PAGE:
Paul’s Message: Live the Now

LiveInTheNowAs I sit and gather my thoughts for this article, the snow is gently falling outside my window. It’s covered the trees and the walk. The day’s light is growing stronger.

Hala, our new puppy is nibbling on my slipper not so subtly waiting for me to play with her (she will get into some mischief here in a minute as if to say, “If you’re not going to pay attention to me, I will make you pay attention to me!” oh, how puppies are like us … ). Carrie is finding some much needed rest and recovery after a tough few work weeks. Lydia is home (acting all adult like) and Eric is on his way. It’s quiet right now … a blessed quiet.

One year is ending and a new one is dawning. I know that around New Years, we tend to gaze backward with thanksgiving or regret or both. We look forward with a sense of foreboding or anticipation or both. I intended to write about the new year coming up, but a friend reminded me not to get so caught in the past, or so lost wondering about the future that you miss out on the present moment.

2013 was full. 2014 will be too, I am sure. Some of it will be great/awesome/ life affirming and some of it will be challenging/overwhelming, perhaps even wounding. That’s life.

In a bit, I am going to have to shovel the driveway and walk. I am going to have feed the dog, finish the bulletin, and write my sermon (and take care of that mischievous puppy that has decided to steal ornaments off our tree … )

As a church, we will have a conversation about signs and faith, and faith and life. We will have a mission to follow, ministries to support, and lives to bless. Our agenda is full.

But we can’t miss the power of the present. There is possibility in this moment. We can focus on the present and enjoy it to its fullest. We can devote our full strength and attention to the present moment’s challenges. Our faith tells us that the Spirit is with us in our present. If we focus on this moment, we are more able to sense that presence. That’s living.

So live the now, my brothers and sisters. I know this isn’t original, but we can always use a reminder. Now about that puppy…

Peace, Paul

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  • Lent in the Midst of COVID

    We’re in the church season of Lent, a time of journeying with Jesus as he makes his way to Jerusalem and to the cross.  In addition to Sunday worship services on YouTube we will be adding short mid-week Lenten devotions from Pastor Meg and myself (also available on YouTube).

     Last month Mary-Ann Muffoletto sent me a picture. She took a ‘screen shot’ of our most recent Zoom congregational meeting, and I’m thankful she thought to do this. This is the moment when we ordained and installed new elders and deacons to our church. This is usually a sacred moment of our worship together on Sunday mornings, a special time for those new deacons and elders and also for the congregation as these individuals step into leadership positions for us. We’re usually doing a “laying on of hands” at this moment, as we offer a prayer for these new officers. This last year Presbyterian churches around the country have doing this via Zoom, and here we are, lifting up our hands as a blessing for these church officers, as we lift them up to God in their new roles.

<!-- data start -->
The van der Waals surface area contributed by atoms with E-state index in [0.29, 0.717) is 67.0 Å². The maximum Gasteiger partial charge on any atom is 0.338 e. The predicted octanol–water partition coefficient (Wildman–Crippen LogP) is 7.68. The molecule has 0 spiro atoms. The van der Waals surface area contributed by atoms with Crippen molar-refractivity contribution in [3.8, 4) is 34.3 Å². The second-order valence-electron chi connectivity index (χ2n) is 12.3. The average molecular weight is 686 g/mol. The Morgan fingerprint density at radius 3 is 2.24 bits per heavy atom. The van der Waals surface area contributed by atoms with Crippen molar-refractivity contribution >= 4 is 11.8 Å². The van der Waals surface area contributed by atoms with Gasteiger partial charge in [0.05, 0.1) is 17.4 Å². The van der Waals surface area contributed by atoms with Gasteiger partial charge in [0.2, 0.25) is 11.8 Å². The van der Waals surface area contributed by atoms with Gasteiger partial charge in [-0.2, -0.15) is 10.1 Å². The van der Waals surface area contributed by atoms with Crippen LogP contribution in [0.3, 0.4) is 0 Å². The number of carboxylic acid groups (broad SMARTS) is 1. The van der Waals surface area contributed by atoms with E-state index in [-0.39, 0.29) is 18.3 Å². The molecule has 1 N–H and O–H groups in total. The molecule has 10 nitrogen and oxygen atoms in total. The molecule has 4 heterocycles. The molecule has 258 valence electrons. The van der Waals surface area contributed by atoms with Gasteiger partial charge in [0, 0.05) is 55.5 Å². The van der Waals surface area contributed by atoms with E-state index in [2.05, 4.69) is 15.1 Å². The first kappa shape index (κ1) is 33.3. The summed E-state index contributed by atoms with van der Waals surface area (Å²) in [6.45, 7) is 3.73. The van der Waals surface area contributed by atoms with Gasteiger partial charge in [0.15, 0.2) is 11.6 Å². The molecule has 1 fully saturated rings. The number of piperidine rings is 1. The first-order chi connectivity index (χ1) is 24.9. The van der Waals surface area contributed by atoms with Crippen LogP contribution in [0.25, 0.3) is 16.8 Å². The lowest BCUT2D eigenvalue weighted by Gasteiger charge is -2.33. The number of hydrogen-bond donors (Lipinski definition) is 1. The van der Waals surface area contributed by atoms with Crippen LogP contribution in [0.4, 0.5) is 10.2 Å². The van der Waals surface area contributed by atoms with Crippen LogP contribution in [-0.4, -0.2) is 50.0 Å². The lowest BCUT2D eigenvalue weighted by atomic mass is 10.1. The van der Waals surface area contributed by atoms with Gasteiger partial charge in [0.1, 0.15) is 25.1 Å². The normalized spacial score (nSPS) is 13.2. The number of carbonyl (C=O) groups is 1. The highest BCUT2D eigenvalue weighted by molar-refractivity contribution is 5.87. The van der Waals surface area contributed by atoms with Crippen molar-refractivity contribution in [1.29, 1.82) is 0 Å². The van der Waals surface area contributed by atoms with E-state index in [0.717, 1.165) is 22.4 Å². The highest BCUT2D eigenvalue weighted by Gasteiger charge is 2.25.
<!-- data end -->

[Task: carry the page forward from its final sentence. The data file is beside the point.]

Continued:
The big thing on our mind in the church office and with Session is when will we be back in worship together? I don’t have an answer for you at the moment, but as more people receive vaccines and transmission rates continue to decrease in Utah and around the country, we get closer to that time. Two Session members have volunteered to work with Pastor Meg and myself on plans for when we get back into the building. Outdoor worship services in a park is also a possibility before we return to our church building. When we are back in the sanctuary and Bruner Hall together our plan is to record the service and make it available on YouTube for those who choose to continue worshiping from home.

    I want to close by sharing a few things with you about our building during this last year. You might think the building has been empty and unused, but I assure you this is not the case. While most of our activities have been put on hold, several things have been occurring in our building. Session approved Loaves & Fishes to serve take-away meals and that has been ongoing through much of the year. Additionally, numerous recovery programs (similar to AA) have been meeting throughout the year (for some people, being able to attend a sobriety meeting is a life and death matter). And finally, the Red Cross has been holding blood drives every month or so. Craig Mortensen passed along to me that Red Cross blood drives at FPC collected 490 units of blood in the last year. Most of these units even came from willing donors… (just kidding!). All of these activities have required people to wear masks and socially distance to prevent spread of COVID.

    It brings me great joy to think of how many people Loaves & Fishes has helped, how many people have continued their journeys of sobriety, and how many people were helped through blood donations in the last year. Each of these activities come with some risk of COVID transmission, but Session approved them because they are essential for certain members of our community. All of these happenings are possible because of the use of our church building. I thank all of you for your ongoing support of FPC Logan. I know we aren’t worshiping there, and many of us are anxious to be back in the sanctuary (I am too). Thank you for bearing with us and our cautious approach. Good things are indeed happening through use of our building and because of our collective journeys with Jesus Christ.

    Grace and peace be with you on your Lenten journey.

    Pastor Derek

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